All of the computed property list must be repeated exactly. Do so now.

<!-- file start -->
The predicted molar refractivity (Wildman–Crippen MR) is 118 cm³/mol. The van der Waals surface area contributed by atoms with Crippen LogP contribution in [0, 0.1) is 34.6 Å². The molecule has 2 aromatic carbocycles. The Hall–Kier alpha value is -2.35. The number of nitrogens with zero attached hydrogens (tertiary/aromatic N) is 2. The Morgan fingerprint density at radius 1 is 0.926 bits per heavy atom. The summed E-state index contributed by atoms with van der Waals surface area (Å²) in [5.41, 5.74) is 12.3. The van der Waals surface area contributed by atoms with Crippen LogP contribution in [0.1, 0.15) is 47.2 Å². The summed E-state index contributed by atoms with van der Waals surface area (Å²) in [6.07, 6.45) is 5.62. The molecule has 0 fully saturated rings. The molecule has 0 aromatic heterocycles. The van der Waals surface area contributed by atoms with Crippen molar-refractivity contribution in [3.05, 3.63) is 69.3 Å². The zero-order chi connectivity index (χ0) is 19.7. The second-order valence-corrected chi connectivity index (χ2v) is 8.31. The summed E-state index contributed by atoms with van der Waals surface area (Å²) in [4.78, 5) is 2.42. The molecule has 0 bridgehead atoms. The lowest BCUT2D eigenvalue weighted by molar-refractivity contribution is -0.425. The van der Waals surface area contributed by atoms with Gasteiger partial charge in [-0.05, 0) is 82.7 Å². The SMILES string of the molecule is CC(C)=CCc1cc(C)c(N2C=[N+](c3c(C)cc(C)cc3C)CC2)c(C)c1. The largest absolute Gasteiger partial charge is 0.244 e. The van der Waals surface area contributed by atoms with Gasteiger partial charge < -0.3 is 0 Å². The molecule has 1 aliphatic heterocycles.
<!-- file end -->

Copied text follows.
The predicted molar refractivity (Wildman–Crippen MR) is 118 cm³/mol. The van der Waals surface area contributed by atoms with Crippen LogP contribution in [0, 0.1) is 34.6 Å². The molecule has 2 aromatic carbocycles. The Hall–Kier alpha value is -2.35. The number of nitrogens with zero attached hydrogens (tertiary/aromatic N) is 2. The Morgan fingerprint density at radius 1 is 0.926 bits per heavy atom. The summed E-state index contributed by atoms with van der Waals surface area (Å²) in [5.41, 5.74) is 12.3. The van der Waals surface area contributed by atoms with Crippen LogP contribution in [0.1, 0.15) is 47.2 Å². The summed E-state index contributed by atoms with van der Waals surface area (Å²) in [6.07, 6.45) is 5.62. The molecule has 0 fully saturated rings. The molecule has 0 aromatic heterocycles. The van der Waals surface area contributed by atoms with Crippen molar-refractivity contribution in [3.05, 3.63) is 69.3 Å². The zero-order chi connectivity index (χ0) is 19.7. The second-order valence-corrected chi connectivity index (χ2v) is 8.31. The summed E-state index contributed by atoms with van der Waals surface area (Å²) in [4.78, 5) is 2.42. The molecule has 0 bridgehead atoms. The lowest BCUT2D eigenvalue weighted by molar-refractivity contribution is -0.425. The van der Waals surface area contributed by atoms with Gasteiger partial charge in [-0.05, 0) is 82.7 Å². The SMILES string of the molecule is CC(C)=CCc1cc(C)c(N2C=[N+](c3c(C)cc(C)cc3C)CC2)c(C)c1. The largest absolute Gasteiger partial charge is 0.244 e. The van der Waals surface area contributed by atoms with Gasteiger partial charge < -0.3 is 0 Å². The molecule has 1 aliphatic heterocycles.